Sunday, January 25, 2015


By Bonnie Stanard

In the ongoing disputes between Amazon and NY publishing houses, whose side am I on? Amazon and Hachette, the most recent combatants, reached agreement last November, at least for the time being. Why should I support elitist publishing houses that ignore and belittle writers like me? Haven’t they had too much power for too long? On the other hand, is Amazon trying to gain total control over the industry? And since it’s been pulling punches with Hachette, can it be trusted to treat self-published writers like me fairly? 

When the internet took off, Amazon came on the scene and did what major booksellers and publishing houses didn’t have the foresight to do. It sold books on the superhighway and opened up publishing to any and every writer. In the process, it put major booksellers out of business (Books A Million, Borders). With brick-and-mortar booksellers on the decline, publishing houses such as Hachette increasingly depend on Amazon as retailer.

Half the book trade (more or less depending on different sources) is now controlled by Amazon. A 2014 survey by researcher Codex Group found that Amazon controls 67% of the e-book market*. With statistics like these, I’m getting nervous. How big is too big?

I’m thankful for Amazon and the opportunity it has afforded me to self-publish, but in these changing times, my gratitude is tempered by unease. Unlike Hachette, which has the other big four publishing houses in its corner, there's no support for me if I have a dispute with Amazon.

From what I can gather from reports, the Amazon-Hachette negotiations regarding who has authority to set the price for e-books went public when did things such as refuse pre-orders for Hachette books and slow their delivery. Amazon’s tactics, meant to pressure Hachette in the negotiations, affected sales of the publisher’s books. 

The bad publicity Amazon aroused with its underhanded tactics may have impacted the negotiations. In simple terms, Hachette gained the right to set their e-books prices, and the new arrangement is due to take effect in 2015. Amazon pushed for lower prices while Hachette sought higher prices to protect its paper sales. Buyers can expect the cost of some e-books to go up, which won’t make them happy.

Last August Amazon introduced an innovation in the distribution of e-books which takes the Netflix model and applies it to books—in other words, a book-subscription market. It’s the Kindle Unlimited plan in which customers pay $10 a month to access a library of hundreds of thousands of books that can be downloaded free. What reader won’t like this? But does it sound like a good idea for writers dependent on royalties?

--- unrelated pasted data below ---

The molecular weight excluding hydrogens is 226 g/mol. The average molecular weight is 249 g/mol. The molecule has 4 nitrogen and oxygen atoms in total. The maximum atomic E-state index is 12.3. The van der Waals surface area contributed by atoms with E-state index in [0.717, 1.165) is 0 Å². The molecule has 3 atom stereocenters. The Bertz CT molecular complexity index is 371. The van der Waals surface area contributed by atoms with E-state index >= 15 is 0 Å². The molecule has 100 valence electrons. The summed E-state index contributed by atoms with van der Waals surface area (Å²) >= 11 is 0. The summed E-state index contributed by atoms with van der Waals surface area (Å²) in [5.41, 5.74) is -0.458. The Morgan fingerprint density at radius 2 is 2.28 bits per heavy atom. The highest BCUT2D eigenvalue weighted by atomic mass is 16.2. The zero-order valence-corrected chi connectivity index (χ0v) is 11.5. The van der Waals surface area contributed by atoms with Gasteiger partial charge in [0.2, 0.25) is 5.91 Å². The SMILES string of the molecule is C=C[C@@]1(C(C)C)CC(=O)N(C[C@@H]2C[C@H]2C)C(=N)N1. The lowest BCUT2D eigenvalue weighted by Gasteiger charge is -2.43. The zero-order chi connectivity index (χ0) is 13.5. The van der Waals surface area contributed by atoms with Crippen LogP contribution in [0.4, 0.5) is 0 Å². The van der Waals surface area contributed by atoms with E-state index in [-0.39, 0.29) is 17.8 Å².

Some reporters have called this a struggle between the future and the past, the West Coast and the East Coast, the masses and the elite. Whatever it is, it will impact us writers regardless of whether or not we have a voice in the current fight. And if Amazon puts major publishing houses out of business, where will writers get the clout to deal with Amazon?

Sunday, January 18, 2015


By Laura P. Valtorta

Making films, especially documentaries, involves exploring the world and its surprises. I really cannot write an effective treatment or outline until filming for a couple of days. The story changes as I digest the subject matter.

On November 21, 2014, I set off with truck driver Milica Virag to experience life on the road. I brought two cameras and an open mind. The sun was shining and the temperature mild. Our first destination: Covington, Georgia. Then on to San Antonio, Texas, or so we thought. We had a load of truck parts: 30,000 pounds of trailer parts resting on the flatbed of a 47,000-pound truck.
Milica checked the security of the straps and the tire pressure. We climbed into the cabin and set off, making wide turns that hogged a lot of road space on either side of the truck.

“You see, It’s boring.” Milica was blasé. (I was charged with excitement). She lived like this most days of the year—using her tablet and laptop for directions as she talked to the broker and the destination (a car dealership) on her blue tooth phone and munched on a carton full of tangerines from Walmart.

Meanwhile, I was working two cameras. That kept my mind off safety, the cars darting ahead of us, and how someone can steer an International while peeling a tangerine, fixing her hair, and charging her computer. The truck chugged and bumped along. Down below, the angry, darting drivers looked like ants on the highway.

If we hit one of the cars, they would be smashed flat like a bug.
We arrived in Covington at noon. Milica was astonished that the car dealership could not give her compass directions, but used “turn right” and “turn left.” I admitted I was also directionally impaired.

The parking lot at the car dealership was filled with automobiles. Where were we going to park? One of the Head Bubbas waved us in. Stopping and parking in an 18-wheeler is no joke. The Head Bubbas complimented Milica for arriving exactly on time.

The Head Bubbas had called a Wrecker Driver who arrived about 20 minutes late.

For the next two hours, the Car Dealership figured out how to unload MIlica’s flatbed. First they used some chains and the Wrecker. Dramatic film footage. After about an hour, they discovered that the pieces could be lifted off more quickly with a forklift.

The white-haired Wrecker did all the work and all the figuring. Three of the Head Bubbas stood around and talked about lunch and about their diets with comments like – “you look great in that suit.” And “I need to lose twenty more.” It’s impossible, apparently, to lose weight when you attend a lot of football games and “eat like crazy.”